You’ll know they’re ready when they’re a deep shade of blue-purple and easily come off the stem with a gentle tug. The berries may appear ripe 5-10 days before they are actually at peak ripeness for eating. Pluck a berry and bite it in half… if it is mostly green on the inside and grassy tasting, it is not quite ready.

Related: How To Harvest Parsley

Haskap Storage

Berries can be kept in the refrigerator for 3-5 days. Wash and place in an airtight container or zip top bag with the air squeezed out and freeze for up to 6 months (or longer).

How To Protect Haskaps From Birds

Another thing to keep in mind when harvesting haskaps is bird protection. Birds love these tasty berries just as much as we do, so it’s important to cover your plants with netting or bird repellent to keep them from stealing your harvest. With the right timing and protection, you’ll be able to enjoy a bountiful harvest of delicious haskap berries that are perfect for making jams, pies, and other sweet treats. Gardener’s Path has a great article about different options for protecting blueberries (same applies to honeyberries, and haskaps) including visual deterrents, netting, and even using a Koolaid concentration.

Haskap vs Honeyberry Plants

While these two fruits are often used interchangeably, they have different origins. Both are from the same subspecies (the honeysuckle). Edible blue honeysuckle or edible honeysuckle is a blanket term that refers to both honeyberries and haskaps. Russian varieties are often referred to as Honeyberries (Lonicera caerulea L.), Japanese varieties are more often referred to as Haskaps (Lonicera Kamtschatica).

Haskap Bush Tips + Tricks

  • Plant your haskaps an inch or two deeper than the soil level in the nursery pot (if this is the type of plant you have).
  • Plant at least two different varieties of haskap for proper pollination.
  • Don’t feed (fertilize) later than mid August, allowing the plant to properly prepare for winter.
  • Remove dead or diseased branches to prevent the spread of disease. Thinning out crowded branches can improve airflow and sunlight penetration.
  • Apply a balanced fertilizer, organic compost, or well aged manure once a year in early spring to provide your haskap bushes with the nutrients they need to grow strong and healthy.

Frequently Asked Question About Haskaps

How big do haskap trees get?

Haskap trees grow anywhere from 4-6 feet tall and 4 feet around. Be sure to leave enough space in between the berries to allow for proper airflow between plants.

How much fruit do full grown haskaps produce?

According to the University of Saskatchewan, fully mature haskaps can produce 6-11 pounds or 3-4.5 kg of fruit per season.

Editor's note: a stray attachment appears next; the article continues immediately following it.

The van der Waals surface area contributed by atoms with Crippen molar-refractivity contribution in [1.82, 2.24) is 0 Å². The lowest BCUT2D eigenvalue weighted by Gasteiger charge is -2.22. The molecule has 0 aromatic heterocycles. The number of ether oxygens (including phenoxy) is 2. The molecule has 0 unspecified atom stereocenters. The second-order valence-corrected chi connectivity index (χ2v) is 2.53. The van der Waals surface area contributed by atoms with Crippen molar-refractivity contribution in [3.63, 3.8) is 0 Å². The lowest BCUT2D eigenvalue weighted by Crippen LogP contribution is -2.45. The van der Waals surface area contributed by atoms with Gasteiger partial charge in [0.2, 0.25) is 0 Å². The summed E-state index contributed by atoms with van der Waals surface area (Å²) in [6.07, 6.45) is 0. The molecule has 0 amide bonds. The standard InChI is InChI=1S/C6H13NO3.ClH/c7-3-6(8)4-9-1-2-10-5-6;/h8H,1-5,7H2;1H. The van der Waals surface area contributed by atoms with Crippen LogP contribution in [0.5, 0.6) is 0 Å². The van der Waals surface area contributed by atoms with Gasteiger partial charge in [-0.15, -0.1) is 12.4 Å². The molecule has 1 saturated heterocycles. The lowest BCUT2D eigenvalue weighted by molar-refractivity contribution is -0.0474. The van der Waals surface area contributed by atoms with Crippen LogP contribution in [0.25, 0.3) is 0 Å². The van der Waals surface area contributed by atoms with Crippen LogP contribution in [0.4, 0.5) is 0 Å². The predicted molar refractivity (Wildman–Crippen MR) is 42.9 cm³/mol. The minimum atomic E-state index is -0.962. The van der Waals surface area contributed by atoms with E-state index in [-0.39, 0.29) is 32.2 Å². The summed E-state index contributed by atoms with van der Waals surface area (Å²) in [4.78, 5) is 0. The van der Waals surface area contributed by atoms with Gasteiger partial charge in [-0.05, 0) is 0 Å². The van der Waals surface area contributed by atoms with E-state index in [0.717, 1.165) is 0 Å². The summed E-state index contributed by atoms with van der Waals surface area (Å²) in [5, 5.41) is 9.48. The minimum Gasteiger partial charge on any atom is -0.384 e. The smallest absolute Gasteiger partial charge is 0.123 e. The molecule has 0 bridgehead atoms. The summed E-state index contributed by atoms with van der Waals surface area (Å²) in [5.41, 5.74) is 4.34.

Harvest Ready Haskap Recipes

haskap jam in a jar with fresh haskap berries in the backdrop.

Haskap Jam

Similar to blueberry jam, haskap jam is perfectly sweet and tart. Check out Practical Self Reliance’s Haskap Jam.

Another recipe that can easily be adapted for haskaps is this Small Batch Blueberry Jam by Ally from Crave The Good.

Haskap Hand Pies.

Haskap Berry Hand Pies

Sugar Love Spices has a delicious haskap berry hand pie recipe. Check it out here.

Related: How To Harvest Cilantro

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  1. Hi. We had purchased two Honeyberries about 4 years ago, one male, one female. 2 years ago we got a handful of berries. The plants are growing well and healthy looking. Last year we got more, but only a few ripened. This year the plants are about 3 feet wide and 4 feet tall, looking very healthy, and when I looked in May, there seemed to be a lot of blossoms which later produced green berries. After a couple weeks, upon investigating, there seemed to be no berries left. There were some on the ground, still green and very small. What happened to the abundance of berries is a mystery to me? Can you please tell me what we are doing wrong and why we can have such healthy plants which never seem to produce any kind of crop? Please help us! Thank you.

    1. Hey Theresa
      There are a few reasons why your berries may be falling off. I have struggled with this as well.

      -Weather can be a factor, strong winds and heavy rains are known to knock the delicate berries. Have you had any periods of unusual cold or drought? Berry plants can be sensitive to these temperature swings.
      -Birds may also be knocking them off but not eating them because they aren’t sweet yet. I would suggest trying bird netting- my sister has used netting with a lot of success! Based on your mention of a lot of blooms and green berries, I think birds or other animals are the culprit and you should try throwing some berry netting overtop of them. It can be found at your local hardware store or garden center and easily drapes over your shrubs with little effort.
      -Lastly, it is imperative that your honeyberries are different varieties such as Aurora and Indigo Gem. The plants won’t set fruit properly unless two different varieties are in close proximity to each other. It is possible for them to produce minimal amounts of berries but you won’t get a good harvest unless the varieties are different.

      Good luck, they may be finicky but so worth the wait!!